Still, what was going through Sinchew's mind? Wouldn't it have made more sense to release the article on the day of the release of the film itself (instead of two days before)?
Anyway, the following is my (very quick) attempt at translating the article, which you can read after you've seen the short and come up with your own interpretations of it. As far as translations go, it's not 100% to the mark, but I think it will suffice. It didn't help that the article seemed to be hastily written, as it seemed to contain grammatical mistakes and lots and lots of repetitive phrases. First, the actual article:
KHAIRY: IN PRESENTING NAMEWEE WITH THE KERIS AS A SIGN OF FRIENDSHIP, 'METER' DEMONSTRATES RACIAL HARMONY
(Kuala Lumpur) Two controversial figures, UMNO Youth Leader Khairy Jamaluddin and Namewee who once re-arranged the national anthem both appear in the 15Malaysia short film 'Meter', which contains a scene where a keris was presented as a gift. But Khairy stated that they have long buried the hatchet, and the purpose in appearing together in the same film is to send out a message of different races dropping their distrust towards each other and being capable of living together harmoniously.
This short, which is to be released this Wednesday (9th September), is highly-anticipated, and sees Khairy acting as a grassroots level taxi driver, criticising a number of major national issues, with unexpected consequences.
Khairy indicated during an interview with Sin Chew Jit Poh that, in fact, he was the one who suggested to director Lim Benji to get Namewee to play the character who receives the keris at the end of the short.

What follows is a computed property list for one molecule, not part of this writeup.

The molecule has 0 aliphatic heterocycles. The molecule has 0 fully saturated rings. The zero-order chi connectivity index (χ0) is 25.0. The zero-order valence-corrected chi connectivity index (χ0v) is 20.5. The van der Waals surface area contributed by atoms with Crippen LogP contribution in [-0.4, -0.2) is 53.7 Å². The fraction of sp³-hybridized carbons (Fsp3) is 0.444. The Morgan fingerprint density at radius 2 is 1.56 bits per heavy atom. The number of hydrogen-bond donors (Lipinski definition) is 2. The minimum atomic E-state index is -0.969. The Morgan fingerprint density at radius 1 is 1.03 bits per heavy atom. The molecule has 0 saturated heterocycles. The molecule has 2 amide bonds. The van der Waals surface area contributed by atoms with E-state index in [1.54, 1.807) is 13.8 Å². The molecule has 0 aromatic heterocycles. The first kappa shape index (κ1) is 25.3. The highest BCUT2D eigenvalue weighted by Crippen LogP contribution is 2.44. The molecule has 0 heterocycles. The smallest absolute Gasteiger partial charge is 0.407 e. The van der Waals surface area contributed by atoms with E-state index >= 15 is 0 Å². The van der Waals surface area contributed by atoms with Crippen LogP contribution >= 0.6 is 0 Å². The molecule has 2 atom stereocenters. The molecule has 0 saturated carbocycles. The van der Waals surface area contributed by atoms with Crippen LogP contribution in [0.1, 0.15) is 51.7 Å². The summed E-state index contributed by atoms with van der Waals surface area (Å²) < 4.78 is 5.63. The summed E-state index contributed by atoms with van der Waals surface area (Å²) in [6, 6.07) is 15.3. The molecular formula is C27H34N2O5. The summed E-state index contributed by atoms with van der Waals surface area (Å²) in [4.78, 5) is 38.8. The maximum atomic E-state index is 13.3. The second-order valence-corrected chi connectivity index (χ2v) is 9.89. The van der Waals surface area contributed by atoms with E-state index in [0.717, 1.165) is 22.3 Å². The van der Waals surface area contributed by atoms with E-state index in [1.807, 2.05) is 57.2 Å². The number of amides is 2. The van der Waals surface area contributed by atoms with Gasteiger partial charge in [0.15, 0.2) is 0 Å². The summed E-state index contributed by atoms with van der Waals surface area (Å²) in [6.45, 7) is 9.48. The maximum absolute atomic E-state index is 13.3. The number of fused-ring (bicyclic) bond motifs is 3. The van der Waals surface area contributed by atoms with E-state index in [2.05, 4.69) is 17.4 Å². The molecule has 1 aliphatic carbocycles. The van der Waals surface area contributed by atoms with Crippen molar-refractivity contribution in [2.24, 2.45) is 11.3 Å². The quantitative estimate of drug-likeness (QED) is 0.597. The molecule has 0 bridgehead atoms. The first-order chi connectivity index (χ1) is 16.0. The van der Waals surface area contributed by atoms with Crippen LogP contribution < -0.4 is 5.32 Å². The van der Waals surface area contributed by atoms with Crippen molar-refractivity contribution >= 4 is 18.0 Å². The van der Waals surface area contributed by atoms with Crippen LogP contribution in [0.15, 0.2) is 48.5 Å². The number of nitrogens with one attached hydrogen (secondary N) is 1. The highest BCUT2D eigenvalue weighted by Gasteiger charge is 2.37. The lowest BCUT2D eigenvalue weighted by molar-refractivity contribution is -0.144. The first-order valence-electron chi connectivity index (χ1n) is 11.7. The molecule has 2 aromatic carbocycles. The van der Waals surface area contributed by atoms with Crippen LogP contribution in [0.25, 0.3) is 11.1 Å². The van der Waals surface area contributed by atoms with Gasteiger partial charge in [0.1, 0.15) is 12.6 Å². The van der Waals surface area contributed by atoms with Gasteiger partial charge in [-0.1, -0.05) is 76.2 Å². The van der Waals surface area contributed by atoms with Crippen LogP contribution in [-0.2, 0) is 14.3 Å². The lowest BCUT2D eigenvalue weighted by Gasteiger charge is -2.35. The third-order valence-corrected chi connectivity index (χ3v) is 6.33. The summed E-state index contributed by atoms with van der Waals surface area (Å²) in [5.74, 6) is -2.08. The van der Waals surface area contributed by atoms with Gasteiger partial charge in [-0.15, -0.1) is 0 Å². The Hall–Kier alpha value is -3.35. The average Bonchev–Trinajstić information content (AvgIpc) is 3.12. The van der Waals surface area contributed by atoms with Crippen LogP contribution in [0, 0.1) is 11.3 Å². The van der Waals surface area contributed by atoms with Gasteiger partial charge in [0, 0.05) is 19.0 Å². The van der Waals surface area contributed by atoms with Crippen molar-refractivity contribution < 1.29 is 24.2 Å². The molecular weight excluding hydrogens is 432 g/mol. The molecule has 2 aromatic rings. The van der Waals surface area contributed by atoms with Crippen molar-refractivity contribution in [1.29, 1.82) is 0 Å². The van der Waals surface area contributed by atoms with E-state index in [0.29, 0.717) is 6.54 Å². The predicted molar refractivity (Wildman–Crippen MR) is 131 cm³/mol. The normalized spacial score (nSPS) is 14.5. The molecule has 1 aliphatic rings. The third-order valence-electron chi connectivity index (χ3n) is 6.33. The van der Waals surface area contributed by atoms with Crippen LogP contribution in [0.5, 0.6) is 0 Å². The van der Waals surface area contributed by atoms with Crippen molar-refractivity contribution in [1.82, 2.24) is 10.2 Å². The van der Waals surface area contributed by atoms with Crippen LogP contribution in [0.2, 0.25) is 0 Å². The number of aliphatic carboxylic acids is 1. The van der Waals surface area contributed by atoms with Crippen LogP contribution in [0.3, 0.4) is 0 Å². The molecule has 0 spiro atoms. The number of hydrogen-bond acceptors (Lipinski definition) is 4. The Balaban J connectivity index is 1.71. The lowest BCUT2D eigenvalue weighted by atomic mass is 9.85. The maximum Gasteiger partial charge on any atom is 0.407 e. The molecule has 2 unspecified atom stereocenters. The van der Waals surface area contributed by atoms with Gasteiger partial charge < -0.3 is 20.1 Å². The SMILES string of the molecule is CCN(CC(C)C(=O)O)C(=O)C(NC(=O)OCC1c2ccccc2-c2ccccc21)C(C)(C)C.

He said, people might naturally just see the labels when seeing him and Namewee together: that he is the UMNO Youth Leader, while Namewee is the young man who once caused an uproar with his rendition of Negarakuku; that one is Malay-centric and the other Chinese-centric.
"In the short, Namewee remarks that the keris is beautiful, so my character offers it to him as a gift, and he willingly accepts. This indicates that there is no more mistrust between the races – Khairy and Namewee, representing the Malay and Chinese youths, are actually able to offer mutual respect and co-exist harmoniously. We set this example for the rakyat."
When asked whether the act of gifting the keris might potentially cause controversy, Khairy said, in fact the keris is a symbol of Malay culture; in offering the keris as a gift to Namewee, it is to signify greater friendship and interaction.
"It is true that the keris has been politicised in the past, and thus became an object of controversy. But what we are trying to show is that if the keris is not politicised thus, it can actually become the bridge between us, something we can share."
He also emphasised that, although Namewee was once heavily censured by UMNO due to Negarakuku, but since Namewee has publicly apologised, that should be the end of the matter.
"I don't believe in punishing a person forever. Since he has already apologised, why should we still continue to harp on it? Should we continue to condemn him? Do we want him to feel that there is no one big-hearted enough to pardon him? If we keep harping on this, how long will it take before we can see the entire rakyat united?"